Invasion of Iraq

FRONTLINE marks the first anniversary of the Iraq war with a two-hour documentary investigation that recounts the key strategies, battles, and turning points of the war from both sides of the battlefield. Through firsthand accounts from many of the war's key participants -- from strategists in Washington to the soldiers who actually fought the battles -- "The Invasion of Iraq" promises to be a definitive television history of America's most recent war.

Operation Iraqi Freedom - NBC News Documentary - 2003




War in Iraq: Day by day guide (BBC News)

Interview: James Fallows
Interview: Frederick Kagan
Interview: Todd Purdum
Interview: Thomas Ricks
Interview: Thomas White
Interview: Iraqi general Al-Hamdani
Interview: Lt. Gen. James Conway
Interview: Lt. Gen. David McKiernan
Interview: Lt. Col. Marcone
Interview: Col. David Perkins
Interview: Lt. Gen. William Wallace



Readings and Links

One section of this screen offers several different timelines of the invasion:
a. CNN
b. New York Times
c. Washington Post
d. BBC
e. Global Security

Invasion chronology

March 6
Two weeks before he would launch the invasion of Iraq, President Bush announces at a press conference that time is running out on the UN inspections process and on Saddam Hussein

March 17
President Bush delivers his final ultimatum: "Saddam Hussein and his sons must leave Iraq within 48 hours. Their refusal to go will result in military conflict commenced at a time of our choosing."

Coalition troops, massed in the Persian Gulf on the eve of the invasion, fully expect an Iraqi chemical attack as they near Baghdad. 200,000 ground troops, almost all of them American and British, are backed by an armada of ships in the Gulf and hundreds of Navy and Air Force warplanes.

At the insistence of Defense Secretary Donald Rumsfeld, the ground force is only half the size of the force that ejected Iraqi forces from Kuwait in 1991.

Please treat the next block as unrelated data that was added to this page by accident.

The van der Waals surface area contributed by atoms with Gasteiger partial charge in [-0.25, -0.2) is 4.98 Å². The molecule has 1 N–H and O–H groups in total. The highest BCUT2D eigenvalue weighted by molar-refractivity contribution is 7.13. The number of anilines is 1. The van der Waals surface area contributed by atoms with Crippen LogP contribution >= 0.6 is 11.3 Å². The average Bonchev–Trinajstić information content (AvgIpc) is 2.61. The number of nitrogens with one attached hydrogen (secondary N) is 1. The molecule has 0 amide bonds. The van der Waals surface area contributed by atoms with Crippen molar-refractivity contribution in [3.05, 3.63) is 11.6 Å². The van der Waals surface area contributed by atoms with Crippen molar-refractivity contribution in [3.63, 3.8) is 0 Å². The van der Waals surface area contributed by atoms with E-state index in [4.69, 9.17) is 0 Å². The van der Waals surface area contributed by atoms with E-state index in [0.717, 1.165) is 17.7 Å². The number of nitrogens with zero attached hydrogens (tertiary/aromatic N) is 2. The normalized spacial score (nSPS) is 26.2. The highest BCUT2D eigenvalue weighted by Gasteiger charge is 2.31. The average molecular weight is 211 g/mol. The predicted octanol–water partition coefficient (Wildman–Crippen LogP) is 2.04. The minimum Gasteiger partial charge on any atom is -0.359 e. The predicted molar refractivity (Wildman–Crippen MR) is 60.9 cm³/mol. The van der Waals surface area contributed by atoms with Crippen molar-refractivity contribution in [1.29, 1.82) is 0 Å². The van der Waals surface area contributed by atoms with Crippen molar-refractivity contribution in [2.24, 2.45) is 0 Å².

March 20
The invasion begins. General Franks's ground war plan is for the Army's 5th Corps to cross the Iraq-Kuwait border and attack Baghdad from the desert west of the Euphrates.

The Marine Corps will attack through the inhabited areas east of the river, by heading toward Nasiriya to cross the Eurphates and make a parallel advance.

The British, with support from U.S. Marines, will secure Iraq's second city, Basra.

Secretary Rumsfeld is upbeat, convinced the Iraqi people will assist the invasion: "There will be Iraqis who offer not only to help us but to help liberate the country and to free the Iraqi people. More of them there are, the greater the chance that the war will be limited and less broad."

March 21
The coalition launches its bombing campaign in Baghdad against Saddam's palaces and ministries. The spectacle is designed to convince the Iraqi people that it is safe to overthrow the regime.

American commanders advancing across the Kuwait border report Iraqi regular forces are simply falling apart, taking off uniforms and disappearing among the civilian population.

March 22
By nightfall in Iraq, the forward elements of the 3rd Infantry are over 150 miles inside Iraq and roughly halfway to Baghdad.

March 23
A unit from the 507th Maintenance Company supporting the U.S. Army's advance takes a wrong turn in the pre-dawn darkness and stumbles into Nasiriya behind enemy lines. Jessica Lynch, among others, is taken prisoner.

March 25